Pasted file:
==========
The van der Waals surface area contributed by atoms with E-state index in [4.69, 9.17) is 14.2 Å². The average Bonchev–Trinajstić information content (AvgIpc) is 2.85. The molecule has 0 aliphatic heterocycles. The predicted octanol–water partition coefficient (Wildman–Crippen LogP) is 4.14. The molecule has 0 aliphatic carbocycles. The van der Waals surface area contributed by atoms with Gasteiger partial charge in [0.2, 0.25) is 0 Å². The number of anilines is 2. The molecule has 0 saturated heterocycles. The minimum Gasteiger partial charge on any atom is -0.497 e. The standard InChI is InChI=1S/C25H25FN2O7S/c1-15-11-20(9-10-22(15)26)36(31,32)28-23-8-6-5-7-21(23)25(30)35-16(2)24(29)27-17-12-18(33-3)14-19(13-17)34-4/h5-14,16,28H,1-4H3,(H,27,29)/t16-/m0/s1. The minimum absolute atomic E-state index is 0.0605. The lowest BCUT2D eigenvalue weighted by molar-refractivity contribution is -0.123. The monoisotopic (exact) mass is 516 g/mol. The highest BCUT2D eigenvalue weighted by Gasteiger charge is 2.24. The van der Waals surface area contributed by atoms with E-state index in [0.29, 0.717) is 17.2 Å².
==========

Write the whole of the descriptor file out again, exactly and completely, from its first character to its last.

The van der Waals surface area contributed by atoms with E-state index in [4.69, 9.17) is 14.2 Å². The average Bonchev–Trinajstić information content (AvgIpc) is 2.85. The molecule has 0 aliphatic heterocycles. The predicted octanol–water partition coefficient (Wildman–Crippen LogP) is 4.14. The molecule has 0 aliphatic carbocycles. The van der Waals surface area contributed by atoms with Gasteiger partial charge in [0.2, 0.25) is 0 Å². The number of anilines is 2. The molecule has 0 saturated heterocycles. The minimum Gasteiger partial charge on any atom is -0.497 e. The standard InChI is InChI=1S/C25H25FN2O7S/c1-15-11-20(9-10-22(15)26)36(31,32)28-23-8-6-5-7-21(23)25(30)35-16(2)24(29)27-17-12-18(33-3)14-19(13-17)34-4/h5-14,16,28H,1-4H3,(H,27,29)/t16-/m0/s1. The minimum absolute atomic E-state index is 0.0605. The lowest BCUT2D eigenvalue weighted by molar-refractivity contribution is -0.123. The monoisotopic (exact) mass is 516 g/mol. The highest BCUT2D eigenvalue weighted by Gasteiger charge is 2.24. The van der Waals surface area contributed by atoms with E-state index in [0.29, 0.717) is 17.2 Å².